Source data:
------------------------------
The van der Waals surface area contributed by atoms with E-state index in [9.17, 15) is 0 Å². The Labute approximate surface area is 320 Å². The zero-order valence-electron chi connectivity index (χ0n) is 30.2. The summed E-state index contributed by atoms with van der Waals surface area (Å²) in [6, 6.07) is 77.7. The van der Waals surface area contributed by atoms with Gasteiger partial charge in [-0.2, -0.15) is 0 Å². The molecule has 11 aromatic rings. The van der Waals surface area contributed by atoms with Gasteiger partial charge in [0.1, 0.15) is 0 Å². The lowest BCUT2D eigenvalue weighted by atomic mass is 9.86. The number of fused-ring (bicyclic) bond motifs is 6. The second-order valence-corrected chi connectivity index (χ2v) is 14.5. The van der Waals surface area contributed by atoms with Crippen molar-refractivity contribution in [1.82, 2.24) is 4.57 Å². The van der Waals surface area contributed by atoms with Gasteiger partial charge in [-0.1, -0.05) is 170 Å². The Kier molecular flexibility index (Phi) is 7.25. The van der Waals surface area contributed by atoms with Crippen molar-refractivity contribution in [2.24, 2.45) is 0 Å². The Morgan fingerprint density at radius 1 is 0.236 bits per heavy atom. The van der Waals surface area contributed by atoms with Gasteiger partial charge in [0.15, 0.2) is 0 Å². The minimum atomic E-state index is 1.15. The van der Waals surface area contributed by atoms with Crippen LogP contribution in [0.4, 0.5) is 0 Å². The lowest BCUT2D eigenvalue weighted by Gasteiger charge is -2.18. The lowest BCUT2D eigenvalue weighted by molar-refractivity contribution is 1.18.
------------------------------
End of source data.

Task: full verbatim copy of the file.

The van der Waals surface area contributed by atoms with E-state index in [9.17, 15) is 0 Å². The Labute approximate surface area is 320 Å². The zero-order valence-electron chi connectivity index (χ0n) is 30.2. The summed E-state index contributed by atoms with van der Waals surface area (Å²) in [6, 6.07) is 77.7. The van der Waals surface area contributed by atoms with Gasteiger partial charge in [-0.2, -0.15) is 0 Å². The molecule has 11 aromatic rings. The van der Waals surface area contributed by atoms with Gasteiger partial charge in [0.1, 0.15) is 0 Å². The lowest BCUT2D eigenvalue weighted by atomic mass is 9.86. The number of fused-ring (bicyclic) bond motifs is 6. The second-order valence-corrected chi connectivity index (χ2v) is 14.5. The van der Waals surface area contributed by atoms with Crippen molar-refractivity contribution in [1.82, 2.24) is 4.57 Å². The van der Waals surface area contributed by atoms with Gasteiger partial charge in [-0.1, -0.05) is 170 Å². The Kier molecular flexibility index (Phi) is 7.25. The van der Waals surface area contributed by atoms with Crippen molar-refractivity contribution in [2.24, 2.45) is 0 Å². The Morgan fingerprint density at radius 1 is 0.236 bits per heavy atom. The van der Waals surface area contributed by atoms with Gasteiger partial charge in [0.15, 0.2) is 0 Å². The minimum atomic E-state index is 1.15. The van der Waals surface area contributed by atoms with Crippen LogP contribution in [0.4, 0.5) is 0 Å². The lowest BCUT2D eigenvalue weighted by Gasteiger charge is -2.18. The lowest BCUT2D eigenvalue weighted by molar-refractivity contribution is 1.18.